Virginia Criminal Defense Attorney MacDowell Law GroupMany of us are raised to believe we can trust the police to protect us. While this is usually true, police officers can and will use questionable tactics to elicit a confession or statement out of someone they suspect of a crime. These techniques sometimes involve lying. Law enforcement officers can legally lie to you in order to gain the truth they are seeking if they suspect you of a crime. 

Why Police Offers Are Allowed to Lie 

Police officers are legally allowed to lie in a situation where they have other evidence such as DNA but wish to record a confession to make conviction easier. It is a common belief that the police are honest, which is why it can be very convincing when they choose not to be. You may be told falsified details or outcomes that will compel you to confess, whether or not you are actually guilty. While in most cases they lie in an attempt to confirm evidence they already have, sometimes they aren’t so honorable. 

Lies Police Officers Can Use 

There are many types of lies a police officer might tell in order to elicit a confession. Some of these include: 

  • Saying that you are being recorded (either via audio or video)
  • Stating they have your DNA or fingerprints
  • Offering you a beverage as a way to capture your DNA 
  • Telling you that you’ve failed a test such as a polygraph or a drug test
  • Affirming they have eyewitnesses 
  • Saying that a victim identified you from a photo 
  • Stating that an accomplice has confessed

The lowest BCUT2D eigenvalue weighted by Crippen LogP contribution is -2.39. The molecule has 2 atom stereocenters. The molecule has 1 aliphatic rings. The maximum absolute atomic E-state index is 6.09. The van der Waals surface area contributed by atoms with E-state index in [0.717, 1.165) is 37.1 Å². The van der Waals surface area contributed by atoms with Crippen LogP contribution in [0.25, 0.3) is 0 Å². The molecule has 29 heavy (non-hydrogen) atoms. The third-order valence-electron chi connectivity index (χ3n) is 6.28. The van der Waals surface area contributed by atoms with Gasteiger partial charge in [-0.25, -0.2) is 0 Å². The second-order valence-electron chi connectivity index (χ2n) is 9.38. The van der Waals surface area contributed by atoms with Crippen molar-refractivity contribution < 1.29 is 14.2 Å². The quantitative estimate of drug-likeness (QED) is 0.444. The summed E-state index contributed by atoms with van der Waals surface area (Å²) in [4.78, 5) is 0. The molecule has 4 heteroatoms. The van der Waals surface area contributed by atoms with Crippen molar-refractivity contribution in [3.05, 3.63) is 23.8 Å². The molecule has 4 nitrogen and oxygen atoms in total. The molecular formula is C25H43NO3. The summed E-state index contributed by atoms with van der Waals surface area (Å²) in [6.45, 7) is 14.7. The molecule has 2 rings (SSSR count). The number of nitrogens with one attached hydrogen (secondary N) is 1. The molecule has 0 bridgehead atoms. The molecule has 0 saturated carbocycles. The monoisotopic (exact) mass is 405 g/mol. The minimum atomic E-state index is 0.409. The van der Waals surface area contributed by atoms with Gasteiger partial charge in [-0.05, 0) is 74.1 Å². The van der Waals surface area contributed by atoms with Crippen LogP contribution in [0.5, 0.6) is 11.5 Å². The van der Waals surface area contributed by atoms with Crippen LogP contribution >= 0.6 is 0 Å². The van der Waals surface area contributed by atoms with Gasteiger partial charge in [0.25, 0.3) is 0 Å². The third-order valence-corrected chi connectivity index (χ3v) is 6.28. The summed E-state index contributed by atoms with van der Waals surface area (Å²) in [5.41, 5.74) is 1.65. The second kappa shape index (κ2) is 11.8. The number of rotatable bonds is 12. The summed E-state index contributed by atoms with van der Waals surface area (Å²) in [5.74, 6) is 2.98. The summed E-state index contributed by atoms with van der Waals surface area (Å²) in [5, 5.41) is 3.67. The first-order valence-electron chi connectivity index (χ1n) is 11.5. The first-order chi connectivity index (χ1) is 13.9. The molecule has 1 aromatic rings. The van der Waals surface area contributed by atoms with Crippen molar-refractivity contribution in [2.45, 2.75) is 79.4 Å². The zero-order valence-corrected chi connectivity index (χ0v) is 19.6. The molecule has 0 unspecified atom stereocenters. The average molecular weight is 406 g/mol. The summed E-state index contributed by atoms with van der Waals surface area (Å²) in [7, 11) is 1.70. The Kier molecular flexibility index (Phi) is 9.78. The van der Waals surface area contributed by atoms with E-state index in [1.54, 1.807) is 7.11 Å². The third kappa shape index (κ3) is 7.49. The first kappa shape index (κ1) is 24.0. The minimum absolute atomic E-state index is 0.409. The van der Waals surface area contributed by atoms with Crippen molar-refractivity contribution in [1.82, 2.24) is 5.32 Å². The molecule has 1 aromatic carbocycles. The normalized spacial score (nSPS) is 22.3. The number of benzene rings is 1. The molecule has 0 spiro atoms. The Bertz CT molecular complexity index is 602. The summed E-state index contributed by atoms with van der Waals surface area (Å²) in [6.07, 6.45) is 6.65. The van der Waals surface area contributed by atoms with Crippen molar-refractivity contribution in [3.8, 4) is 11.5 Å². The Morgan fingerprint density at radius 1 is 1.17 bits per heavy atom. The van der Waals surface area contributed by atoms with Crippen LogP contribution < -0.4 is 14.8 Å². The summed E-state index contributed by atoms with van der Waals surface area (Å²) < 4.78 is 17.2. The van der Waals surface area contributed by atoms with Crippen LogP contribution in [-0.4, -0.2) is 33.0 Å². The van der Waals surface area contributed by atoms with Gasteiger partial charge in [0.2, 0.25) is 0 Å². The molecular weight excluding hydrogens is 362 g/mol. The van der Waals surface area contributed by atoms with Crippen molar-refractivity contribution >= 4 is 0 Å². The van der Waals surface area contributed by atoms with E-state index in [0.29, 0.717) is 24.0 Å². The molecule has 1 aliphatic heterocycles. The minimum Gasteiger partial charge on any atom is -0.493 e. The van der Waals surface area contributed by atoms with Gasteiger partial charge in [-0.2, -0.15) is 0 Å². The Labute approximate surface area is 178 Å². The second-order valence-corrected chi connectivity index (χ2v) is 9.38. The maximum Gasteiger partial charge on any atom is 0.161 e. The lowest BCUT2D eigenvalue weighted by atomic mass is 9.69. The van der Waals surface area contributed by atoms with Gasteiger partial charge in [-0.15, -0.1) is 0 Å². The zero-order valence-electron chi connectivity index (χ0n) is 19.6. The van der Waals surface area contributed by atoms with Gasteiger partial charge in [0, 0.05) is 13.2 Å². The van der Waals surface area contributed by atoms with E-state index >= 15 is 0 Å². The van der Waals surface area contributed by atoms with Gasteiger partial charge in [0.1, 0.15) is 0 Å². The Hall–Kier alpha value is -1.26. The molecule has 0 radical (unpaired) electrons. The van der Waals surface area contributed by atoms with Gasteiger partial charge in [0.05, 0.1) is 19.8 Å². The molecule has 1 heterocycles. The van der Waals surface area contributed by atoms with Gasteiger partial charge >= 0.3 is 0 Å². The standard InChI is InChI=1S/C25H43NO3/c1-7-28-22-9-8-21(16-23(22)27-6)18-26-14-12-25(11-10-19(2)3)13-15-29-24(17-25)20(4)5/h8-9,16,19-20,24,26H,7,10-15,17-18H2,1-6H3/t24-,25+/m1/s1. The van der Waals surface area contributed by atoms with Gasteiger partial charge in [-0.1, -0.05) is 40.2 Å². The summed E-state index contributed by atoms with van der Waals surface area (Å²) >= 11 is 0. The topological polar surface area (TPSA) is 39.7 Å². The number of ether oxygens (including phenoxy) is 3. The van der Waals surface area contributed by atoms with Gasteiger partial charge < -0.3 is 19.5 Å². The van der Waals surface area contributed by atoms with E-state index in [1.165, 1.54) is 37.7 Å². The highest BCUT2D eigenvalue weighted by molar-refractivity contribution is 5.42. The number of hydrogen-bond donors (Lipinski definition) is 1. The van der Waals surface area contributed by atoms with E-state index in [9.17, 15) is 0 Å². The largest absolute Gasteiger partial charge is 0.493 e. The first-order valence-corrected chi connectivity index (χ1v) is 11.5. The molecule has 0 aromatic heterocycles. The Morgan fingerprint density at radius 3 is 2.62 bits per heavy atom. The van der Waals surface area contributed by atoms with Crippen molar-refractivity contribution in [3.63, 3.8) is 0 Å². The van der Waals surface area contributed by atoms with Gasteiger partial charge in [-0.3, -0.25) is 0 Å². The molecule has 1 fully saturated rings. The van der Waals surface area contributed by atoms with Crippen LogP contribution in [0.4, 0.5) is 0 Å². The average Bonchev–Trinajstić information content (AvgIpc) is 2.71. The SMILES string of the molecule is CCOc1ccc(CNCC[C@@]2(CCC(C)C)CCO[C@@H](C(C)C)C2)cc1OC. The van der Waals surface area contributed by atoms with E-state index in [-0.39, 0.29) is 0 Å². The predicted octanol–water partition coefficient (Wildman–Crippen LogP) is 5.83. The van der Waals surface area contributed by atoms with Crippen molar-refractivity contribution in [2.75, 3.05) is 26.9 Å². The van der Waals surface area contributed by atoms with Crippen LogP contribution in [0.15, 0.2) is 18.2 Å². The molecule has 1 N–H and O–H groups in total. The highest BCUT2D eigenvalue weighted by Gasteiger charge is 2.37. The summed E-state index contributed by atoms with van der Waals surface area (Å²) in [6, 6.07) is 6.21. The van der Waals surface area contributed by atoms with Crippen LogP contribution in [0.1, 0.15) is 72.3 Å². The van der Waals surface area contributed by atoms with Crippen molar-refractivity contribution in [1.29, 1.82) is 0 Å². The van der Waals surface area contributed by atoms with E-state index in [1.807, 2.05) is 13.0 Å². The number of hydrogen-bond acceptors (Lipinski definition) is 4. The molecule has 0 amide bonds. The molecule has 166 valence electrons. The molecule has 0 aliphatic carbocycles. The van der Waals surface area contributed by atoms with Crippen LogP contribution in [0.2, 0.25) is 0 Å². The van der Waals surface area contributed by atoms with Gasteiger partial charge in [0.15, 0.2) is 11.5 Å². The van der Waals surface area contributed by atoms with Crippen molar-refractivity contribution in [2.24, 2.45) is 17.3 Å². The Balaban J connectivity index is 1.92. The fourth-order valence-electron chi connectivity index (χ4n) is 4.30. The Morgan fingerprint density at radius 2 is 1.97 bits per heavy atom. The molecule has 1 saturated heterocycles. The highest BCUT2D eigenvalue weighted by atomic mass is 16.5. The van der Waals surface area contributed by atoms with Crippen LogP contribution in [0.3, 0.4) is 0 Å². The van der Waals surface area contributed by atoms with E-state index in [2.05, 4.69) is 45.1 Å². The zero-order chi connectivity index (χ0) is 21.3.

• Warning you that it’s your last chance to tell your side of the story

Unfortunately, sometimes lies can turn into threats. Police have been known to tell suspects that they will never see their families again if they do not confess or that they are in physical or financial danger if they do not cooperate. 

Know Your Rights If You're Charged With A Crime In Virginia

If you are being questioned by the police, know that you have the right to remain silent. Your Miranda rights state that you are never legally obligated to speak to the police without a lawyer present. 

Even if you know that you’re innocent and feel like there’s nothing to hide, it’s a good idea to not speak to a police officer until you have proper legal counsel. The simplest of words can and will be used against you when it comes to solving a crime. 

Do You Find Yourself In Need Of A Virginia Criminal Defense Lawyer?

If you've recently found yourself in need of an experienced criminal defense attorney in Virginia you should speak with us as soon as possible. Please contact us online or call our Fairfax, Virginia law office at 703.277.2811 to schedule your free consultation.

 

 
Richard F. MacDowell, Jr., Esq
Helping Virginia area residents with personal injury, criminal defense, traffic and family law legal issues.